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Glenn Miller

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Alton (1904-1944) Bandleader and trombonist

NPR Audio Feature The NPR 100: "In The Mood"
Alice Winkler has the surprising story behind Glenn Miller's swing classic, a selection from National Public Radio's list of the 100 most important American musical works of the 20th Century.
(Courtesy NPRJazz.org)


Glenn Miller
Image courtesy of Frank Driggs Collection
Glenn Miller grew up in Fort Morgan, Colorado, where he studied music. He played with the locally popular Boyd Senter Orchestra in 1921, attended the University of Colorado briefly, and in 1924 joined Ben Pollack's band on the West Coast. After moving to New York with Pollack in 1928, he performed as a freelancer for several years, working at times with Red Nichols, Smith Ballew, and the Dorsey brothers, as both an arranger and trombonist.

In 1934, Miller helped organize an orchestra for Ray Noble that later became popular through its radio broadcasts. By the mid-1930s, he was well known in dance band circles, and in 1937 organized an orchestra of his own. Although it made a few recordings for Decca, it failed to interest the public, and Miller disbanded it. In 1938, he organized a second group; again public interest was slow to develop, and the band's records did not sell well. Eventually, in March 1939, the group was chosen to play the summer season at the prestigious Glen Island Casino in a suburb of New York, which led to another important engagement at Meadowbrook in New Jersey in spring of the same year. Both places offered frequent radio broadcasts, and by midsummer the Miller orchestra had developed a nationwide following. In autumn 1939, it began a series of radio broadcasts for Chesterfield cigarettes, which increased its already great popularity. Thereafter, the band was in constant demand for recording sessions and appeared in two films, Sun Valley Serenade (1941) and Orchestra Wives (1942).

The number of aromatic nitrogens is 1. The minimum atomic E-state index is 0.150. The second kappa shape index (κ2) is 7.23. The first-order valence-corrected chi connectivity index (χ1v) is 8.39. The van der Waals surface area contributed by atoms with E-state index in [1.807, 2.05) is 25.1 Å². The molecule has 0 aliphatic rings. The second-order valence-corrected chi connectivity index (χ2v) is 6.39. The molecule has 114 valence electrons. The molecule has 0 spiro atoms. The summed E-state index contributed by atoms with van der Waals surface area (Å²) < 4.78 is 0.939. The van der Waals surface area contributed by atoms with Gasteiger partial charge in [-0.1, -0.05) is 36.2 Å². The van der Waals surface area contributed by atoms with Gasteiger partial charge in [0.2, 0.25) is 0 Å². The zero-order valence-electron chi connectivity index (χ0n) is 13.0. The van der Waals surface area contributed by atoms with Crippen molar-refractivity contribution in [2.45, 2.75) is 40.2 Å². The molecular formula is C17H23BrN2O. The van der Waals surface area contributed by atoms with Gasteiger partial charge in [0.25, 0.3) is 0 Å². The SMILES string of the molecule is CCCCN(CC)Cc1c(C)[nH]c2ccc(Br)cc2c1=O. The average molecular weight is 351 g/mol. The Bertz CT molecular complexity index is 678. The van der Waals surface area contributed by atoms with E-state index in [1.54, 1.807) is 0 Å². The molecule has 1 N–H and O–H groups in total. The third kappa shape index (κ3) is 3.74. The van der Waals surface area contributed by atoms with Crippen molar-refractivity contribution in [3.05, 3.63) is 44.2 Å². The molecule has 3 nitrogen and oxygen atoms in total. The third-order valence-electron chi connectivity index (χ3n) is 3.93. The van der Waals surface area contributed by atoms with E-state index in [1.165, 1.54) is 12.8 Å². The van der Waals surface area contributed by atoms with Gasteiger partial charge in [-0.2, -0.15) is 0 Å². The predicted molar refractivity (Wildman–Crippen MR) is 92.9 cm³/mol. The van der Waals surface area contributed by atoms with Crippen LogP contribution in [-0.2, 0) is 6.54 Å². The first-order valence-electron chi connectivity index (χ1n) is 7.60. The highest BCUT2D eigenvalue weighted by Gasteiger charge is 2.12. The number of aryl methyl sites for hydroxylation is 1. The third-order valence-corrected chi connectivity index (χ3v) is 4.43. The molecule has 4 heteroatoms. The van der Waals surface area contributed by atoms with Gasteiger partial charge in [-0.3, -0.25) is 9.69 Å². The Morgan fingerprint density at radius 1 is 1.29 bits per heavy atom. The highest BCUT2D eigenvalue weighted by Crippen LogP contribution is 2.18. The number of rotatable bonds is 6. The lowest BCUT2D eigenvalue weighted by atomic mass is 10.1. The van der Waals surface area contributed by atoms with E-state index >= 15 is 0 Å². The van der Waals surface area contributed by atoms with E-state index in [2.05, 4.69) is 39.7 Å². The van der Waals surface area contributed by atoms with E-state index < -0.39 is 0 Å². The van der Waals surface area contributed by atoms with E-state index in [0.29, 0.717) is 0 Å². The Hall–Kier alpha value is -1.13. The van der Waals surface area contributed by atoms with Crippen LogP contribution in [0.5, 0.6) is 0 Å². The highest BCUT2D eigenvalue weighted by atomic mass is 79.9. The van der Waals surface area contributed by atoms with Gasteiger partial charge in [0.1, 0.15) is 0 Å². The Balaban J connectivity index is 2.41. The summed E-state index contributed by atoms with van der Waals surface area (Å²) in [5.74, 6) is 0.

In October 1942, as a patriotic gesture, Miller disbanded his group and joined the US Army Air Force in the rank of captain. He assembled a high-quality dance band to play for the troops, which in 1944 moved its base to England. On December 15, Miller set off by airplane in bad weather for Paris to arrange for his band's appearance there, but the airplane never arrived, and no trace of it was found. Miller was mourned internationally and attained the status of a war hero. His recordings remain popular in the USA and also in Britain, and at times various Glenn Miller orchestras, under several leaders, have been formed to play his music.

Miller led one of the most popular and best-remembered dance bands of the swing era. In his lifetime he was seen as an intense, ambitious perfectionist, and his success was built on the precise playing of carefully crafted arrangements, rather than propulsive swing or fine jazz solo improvisation (his only important jazz soloist was Bobby Hackett). He was particularly noted for the device of doubling a melody on saxophone with a clarinet an octave higher. His arrangements were seamless and rich. Paradoxically, however, although he had many hits with sentimental ballads performed by such singers as Ray Eberle and Marion Hutton, it was his swinging riff tunes, for example In the Mood and Tuxedo Junction, which became most famous. In 1943, he published Glenn Miller's Method for Orchestral Arranging.

The New Grove Dictionary of Jazz, Oxford University Press. All rights reserved. For personal, non-commercial use only. Copying or other reproduction is prohibited.
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